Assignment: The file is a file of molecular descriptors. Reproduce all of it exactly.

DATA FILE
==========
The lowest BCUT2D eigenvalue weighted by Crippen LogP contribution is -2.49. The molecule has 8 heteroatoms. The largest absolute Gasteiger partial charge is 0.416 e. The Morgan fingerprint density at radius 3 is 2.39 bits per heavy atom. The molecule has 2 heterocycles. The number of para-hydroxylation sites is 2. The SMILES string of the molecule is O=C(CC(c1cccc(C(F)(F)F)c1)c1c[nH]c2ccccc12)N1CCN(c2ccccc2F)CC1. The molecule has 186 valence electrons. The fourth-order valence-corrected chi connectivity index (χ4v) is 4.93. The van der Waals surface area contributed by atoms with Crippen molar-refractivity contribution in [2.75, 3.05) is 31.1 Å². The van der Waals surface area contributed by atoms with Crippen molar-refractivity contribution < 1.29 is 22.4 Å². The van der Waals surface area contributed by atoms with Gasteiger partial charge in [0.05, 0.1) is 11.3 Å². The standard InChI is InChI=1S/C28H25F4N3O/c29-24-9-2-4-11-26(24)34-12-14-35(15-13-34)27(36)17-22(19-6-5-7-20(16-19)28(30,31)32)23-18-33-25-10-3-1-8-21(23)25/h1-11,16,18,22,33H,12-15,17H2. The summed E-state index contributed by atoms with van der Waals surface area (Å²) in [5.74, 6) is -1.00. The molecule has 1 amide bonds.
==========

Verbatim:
The lowest BCUT2D eigenvalue weighted by Crippen LogP contribution is -2.49. The molecule has 8 heteroatoms. The largest absolute Gasteiger partial charge is 0.416 e. The Morgan fingerprint density at radius 3 is 2.39 bits per heavy atom. The molecule has 2 heterocycles. The number of para-hydroxylation sites is 2. The SMILES string of the molecule is O=C(CC(c1cccc(C(F)(F)F)c1)c1c[nH]c2ccccc12)N1CCN(c2ccccc2F)CC1. The molecule has 186 valence electrons. The fourth-order valence-corrected chi connectivity index (χ4v) is 4.93. The van der Waals surface area contributed by atoms with Crippen molar-refractivity contribution in [2.75, 3.05) is 31.1 Å². The van der Waals surface area contributed by atoms with Crippen molar-refractivity contribution < 1.29 is 22.4 Å². The van der Waals surface area contributed by atoms with Gasteiger partial charge in [0.05, 0.1) is 11.3 Å². The standard InChI is InChI=1S/C28H25F4N3O/c29-24-9-2-4-11-26(24)34-12-14-35(15-13-34)27(36)17-22(19-6-5-7-20(16-19)28(30,31)32)23-18-33-25-10-3-1-8-21(23)25/h1-11,16,18,22,33H,12-15,17H2. The summed E-state index contributed by atoms with van der Waals surface area (Å²) in [5.74, 6) is -1.00. The molecule has 1 amide bonds.